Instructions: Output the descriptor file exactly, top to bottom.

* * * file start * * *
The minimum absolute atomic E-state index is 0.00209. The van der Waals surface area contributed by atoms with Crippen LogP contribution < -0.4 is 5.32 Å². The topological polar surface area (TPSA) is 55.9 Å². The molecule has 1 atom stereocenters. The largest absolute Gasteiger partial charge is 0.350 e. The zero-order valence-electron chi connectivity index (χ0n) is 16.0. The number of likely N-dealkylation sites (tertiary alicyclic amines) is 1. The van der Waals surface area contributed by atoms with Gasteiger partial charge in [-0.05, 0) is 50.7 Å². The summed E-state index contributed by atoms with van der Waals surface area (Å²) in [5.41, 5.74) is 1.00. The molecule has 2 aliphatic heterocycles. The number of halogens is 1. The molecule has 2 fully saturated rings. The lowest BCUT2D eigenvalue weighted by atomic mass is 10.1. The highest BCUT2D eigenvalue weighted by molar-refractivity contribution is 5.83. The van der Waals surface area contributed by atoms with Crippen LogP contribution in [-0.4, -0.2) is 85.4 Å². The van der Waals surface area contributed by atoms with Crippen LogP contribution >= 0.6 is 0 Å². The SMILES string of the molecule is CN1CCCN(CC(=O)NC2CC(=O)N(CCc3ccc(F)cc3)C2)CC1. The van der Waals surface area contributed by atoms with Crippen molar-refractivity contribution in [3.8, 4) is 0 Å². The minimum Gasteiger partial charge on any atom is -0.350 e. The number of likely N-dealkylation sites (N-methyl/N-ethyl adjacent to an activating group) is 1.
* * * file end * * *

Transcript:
The minimum absolute atomic E-state index is 0.00209. The van der Waals surface area contributed by atoms with Crippen LogP contribution < -0.4 is 5.32 Å². The topological polar surface area (TPSA) is 55.9 Å². The molecule has 1 atom stereocenters. The largest absolute Gasteiger partial charge is 0.350 e. The zero-order valence-electron chi connectivity index (χ0n) is 16.0. The number of likely N-dealkylation sites (tertiary alicyclic amines) is 1. The van der Waals surface area contributed by atoms with Gasteiger partial charge in [-0.05, 0) is 50.7 Å². The summed E-state index contributed by atoms with van der Waals surface area (Å²) in [5.41, 5.74) is 1.00. The molecule has 2 aliphatic heterocycles. The number of halogens is 1. The molecule has 2 fully saturated rings. The lowest BCUT2D eigenvalue weighted by atomic mass is 10.1. The highest BCUT2D eigenvalue weighted by molar-refractivity contribution is 5.83. The van der Waals surface area contributed by atoms with Crippen LogP contribution in [-0.4, -0.2) is 85.4 Å². The van der Waals surface area contributed by atoms with Crippen LogP contribution >= 0.6 is 0 Å². The SMILES string of the molecule is CN1CCCN(CC(=O)NC2CC(=O)N(CCc3ccc(F)cc3)C2)CC1. The van der Waals surface area contributed by atoms with Crippen molar-refractivity contribution in [3.8, 4) is 0 Å². The minimum Gasteiger partial charge on any atom is -0.350 e. The number of likely N-dealkylation sites (N-methyl/N-ethyl adjacent to an activating group) is 1.